The research project will focus on the intersection between energy taxation, environmental protection goals and EU State aid law. We pursue to develop and enrich the current research on environmentally-driven energy taxation with the EU State aid perspective, analyzing the state of the art on tax incentives. 

The project aims to clarify the role of tax benefits on the energy sector and the design and application of the limits imposed by European and international legal systems to the tax authorities. To that purpose, academic research and dialogue may help to explore what kind of State measures will be understood as constituting “environmental taxes” or “energy taxes” in the specific context of the EU State aid law and whether the understanding of the terms is shared from a tax law perspective, or whether different definitions still apply and need to be approached. This is particularly important because if an “energy tax” is considered “environmental” it falls within the scope of Article 44 of the General Block Exemption Regulation (Regulation (EC) No.2204/2002). Consequently, an energy tax measure can be considered compatible with the internal market or it can be subject to an assessment under the Guidelines for Environmental Protection and Energy 2014-2020. In these Guidelines, particular criteria apply for “environmental taxes”, and a different solution is provided if tax measures are levied as the result of an autonomous national decision or as the result of an EU directive. A specific reference is made on the Guidelines to the relevance of the tax harmonisation thought the Energy Taxation Directive.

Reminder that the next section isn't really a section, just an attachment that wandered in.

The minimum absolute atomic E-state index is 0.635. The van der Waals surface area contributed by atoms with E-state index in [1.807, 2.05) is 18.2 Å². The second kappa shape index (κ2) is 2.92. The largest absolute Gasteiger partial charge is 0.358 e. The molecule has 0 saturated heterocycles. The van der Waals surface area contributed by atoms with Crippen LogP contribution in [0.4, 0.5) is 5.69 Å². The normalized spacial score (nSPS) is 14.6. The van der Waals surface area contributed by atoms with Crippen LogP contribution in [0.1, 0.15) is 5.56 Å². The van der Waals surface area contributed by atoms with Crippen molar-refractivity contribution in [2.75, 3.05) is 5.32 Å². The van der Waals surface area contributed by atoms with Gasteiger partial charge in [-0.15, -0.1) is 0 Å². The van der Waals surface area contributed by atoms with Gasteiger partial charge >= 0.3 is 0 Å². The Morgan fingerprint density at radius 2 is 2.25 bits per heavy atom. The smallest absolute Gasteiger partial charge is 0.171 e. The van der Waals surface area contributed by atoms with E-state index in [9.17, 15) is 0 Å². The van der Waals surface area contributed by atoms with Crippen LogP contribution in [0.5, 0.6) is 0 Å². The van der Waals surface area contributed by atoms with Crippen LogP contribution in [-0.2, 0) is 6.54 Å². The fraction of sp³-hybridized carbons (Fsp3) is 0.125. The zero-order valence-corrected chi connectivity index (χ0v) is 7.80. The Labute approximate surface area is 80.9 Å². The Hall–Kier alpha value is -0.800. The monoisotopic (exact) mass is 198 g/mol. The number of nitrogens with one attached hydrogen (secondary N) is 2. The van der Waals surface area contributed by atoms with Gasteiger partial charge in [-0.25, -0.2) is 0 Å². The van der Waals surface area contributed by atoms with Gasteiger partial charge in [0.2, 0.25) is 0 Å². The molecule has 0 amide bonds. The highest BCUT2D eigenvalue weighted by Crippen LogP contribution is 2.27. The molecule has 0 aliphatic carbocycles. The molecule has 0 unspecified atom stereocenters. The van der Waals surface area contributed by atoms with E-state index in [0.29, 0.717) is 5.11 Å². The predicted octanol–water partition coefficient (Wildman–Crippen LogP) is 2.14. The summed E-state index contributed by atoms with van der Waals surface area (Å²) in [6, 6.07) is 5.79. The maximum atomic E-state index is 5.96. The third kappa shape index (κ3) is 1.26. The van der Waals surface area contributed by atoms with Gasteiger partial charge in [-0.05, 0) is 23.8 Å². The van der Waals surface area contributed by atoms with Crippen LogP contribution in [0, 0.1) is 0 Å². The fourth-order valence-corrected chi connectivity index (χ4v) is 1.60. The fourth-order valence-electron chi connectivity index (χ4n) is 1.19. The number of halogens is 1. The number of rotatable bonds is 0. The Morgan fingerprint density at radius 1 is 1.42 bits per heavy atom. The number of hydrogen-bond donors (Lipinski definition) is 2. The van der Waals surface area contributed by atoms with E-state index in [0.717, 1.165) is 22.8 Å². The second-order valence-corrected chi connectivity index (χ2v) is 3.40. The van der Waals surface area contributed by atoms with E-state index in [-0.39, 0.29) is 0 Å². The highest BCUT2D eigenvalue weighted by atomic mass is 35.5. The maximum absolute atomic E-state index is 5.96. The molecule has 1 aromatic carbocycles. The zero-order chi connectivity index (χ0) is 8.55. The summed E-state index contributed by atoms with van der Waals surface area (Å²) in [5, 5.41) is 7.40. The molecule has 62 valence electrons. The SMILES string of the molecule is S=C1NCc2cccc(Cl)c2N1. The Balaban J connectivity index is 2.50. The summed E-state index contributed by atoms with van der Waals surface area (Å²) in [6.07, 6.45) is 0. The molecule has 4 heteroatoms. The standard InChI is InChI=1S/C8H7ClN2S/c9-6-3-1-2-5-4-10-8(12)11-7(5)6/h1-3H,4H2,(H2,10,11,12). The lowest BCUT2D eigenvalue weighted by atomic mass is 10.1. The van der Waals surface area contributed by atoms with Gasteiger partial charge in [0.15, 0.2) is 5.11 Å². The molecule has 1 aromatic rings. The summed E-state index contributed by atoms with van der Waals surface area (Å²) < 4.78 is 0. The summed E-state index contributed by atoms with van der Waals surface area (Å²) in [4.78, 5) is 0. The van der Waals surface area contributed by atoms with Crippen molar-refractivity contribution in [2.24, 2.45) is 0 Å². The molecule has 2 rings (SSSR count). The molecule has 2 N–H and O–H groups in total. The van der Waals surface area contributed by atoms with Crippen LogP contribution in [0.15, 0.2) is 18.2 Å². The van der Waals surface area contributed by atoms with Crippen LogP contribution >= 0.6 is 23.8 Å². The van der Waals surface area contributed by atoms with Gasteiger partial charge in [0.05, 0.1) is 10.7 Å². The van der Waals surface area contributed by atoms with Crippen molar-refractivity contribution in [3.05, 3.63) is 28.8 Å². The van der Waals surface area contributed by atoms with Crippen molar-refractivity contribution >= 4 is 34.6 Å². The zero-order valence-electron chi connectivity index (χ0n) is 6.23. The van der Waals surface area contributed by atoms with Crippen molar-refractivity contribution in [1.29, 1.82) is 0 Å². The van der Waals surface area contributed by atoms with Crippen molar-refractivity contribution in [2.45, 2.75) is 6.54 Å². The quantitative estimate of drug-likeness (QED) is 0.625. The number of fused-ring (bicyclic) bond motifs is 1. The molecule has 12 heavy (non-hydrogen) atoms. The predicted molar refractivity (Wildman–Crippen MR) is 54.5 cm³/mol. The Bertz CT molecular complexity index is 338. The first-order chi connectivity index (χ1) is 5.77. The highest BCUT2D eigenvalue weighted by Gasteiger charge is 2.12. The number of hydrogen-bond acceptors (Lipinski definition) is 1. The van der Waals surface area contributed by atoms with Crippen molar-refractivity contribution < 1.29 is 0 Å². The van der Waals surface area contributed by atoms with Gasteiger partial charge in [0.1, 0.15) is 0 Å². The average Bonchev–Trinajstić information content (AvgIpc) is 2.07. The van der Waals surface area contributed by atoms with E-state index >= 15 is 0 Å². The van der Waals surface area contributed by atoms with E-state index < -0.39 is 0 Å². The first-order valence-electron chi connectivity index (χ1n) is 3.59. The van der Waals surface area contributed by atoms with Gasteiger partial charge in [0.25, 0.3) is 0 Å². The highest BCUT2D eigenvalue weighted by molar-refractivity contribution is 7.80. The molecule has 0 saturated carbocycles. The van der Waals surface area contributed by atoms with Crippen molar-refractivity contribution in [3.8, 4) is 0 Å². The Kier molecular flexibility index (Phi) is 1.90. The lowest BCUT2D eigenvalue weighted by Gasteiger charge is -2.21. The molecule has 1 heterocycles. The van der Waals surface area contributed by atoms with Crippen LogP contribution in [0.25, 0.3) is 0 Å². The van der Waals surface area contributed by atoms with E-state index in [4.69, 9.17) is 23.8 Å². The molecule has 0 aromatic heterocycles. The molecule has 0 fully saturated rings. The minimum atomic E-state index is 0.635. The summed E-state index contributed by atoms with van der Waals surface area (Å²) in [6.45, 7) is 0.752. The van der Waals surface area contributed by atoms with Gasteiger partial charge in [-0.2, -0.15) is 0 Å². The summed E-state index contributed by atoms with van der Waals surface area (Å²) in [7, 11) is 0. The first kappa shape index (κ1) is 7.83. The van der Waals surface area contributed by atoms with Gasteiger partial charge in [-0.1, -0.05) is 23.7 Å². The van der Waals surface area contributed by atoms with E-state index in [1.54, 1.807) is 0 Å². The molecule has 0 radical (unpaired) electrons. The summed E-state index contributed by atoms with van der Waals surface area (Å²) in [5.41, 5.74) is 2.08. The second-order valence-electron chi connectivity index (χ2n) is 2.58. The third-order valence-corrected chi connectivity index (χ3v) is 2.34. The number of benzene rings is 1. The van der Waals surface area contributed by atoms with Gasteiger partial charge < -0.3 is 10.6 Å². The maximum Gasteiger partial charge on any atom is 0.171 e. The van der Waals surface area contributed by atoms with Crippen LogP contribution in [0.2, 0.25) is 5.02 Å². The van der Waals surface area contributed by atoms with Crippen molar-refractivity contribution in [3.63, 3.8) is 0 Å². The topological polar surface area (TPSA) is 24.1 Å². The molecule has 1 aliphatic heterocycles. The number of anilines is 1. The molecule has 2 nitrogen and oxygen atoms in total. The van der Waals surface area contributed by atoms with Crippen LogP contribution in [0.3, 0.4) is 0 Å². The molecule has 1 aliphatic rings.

The project also wants to identify the most suitable mechanisms to reconcile competitiveness, environmental protection and the need of tax resources from the point of view of the effectiveness of the measures through this EU State aid analysis.  

Finally, the project will promote the necessary discussion to assess the need to change the conceptual schema so that it better serve the objectives of effectiveness and legal certainty. Opening taxation issues to other researchers or specialist coming from other legal backgrounds, as exerts on environment, EU or competition law may certainly improve current patterns.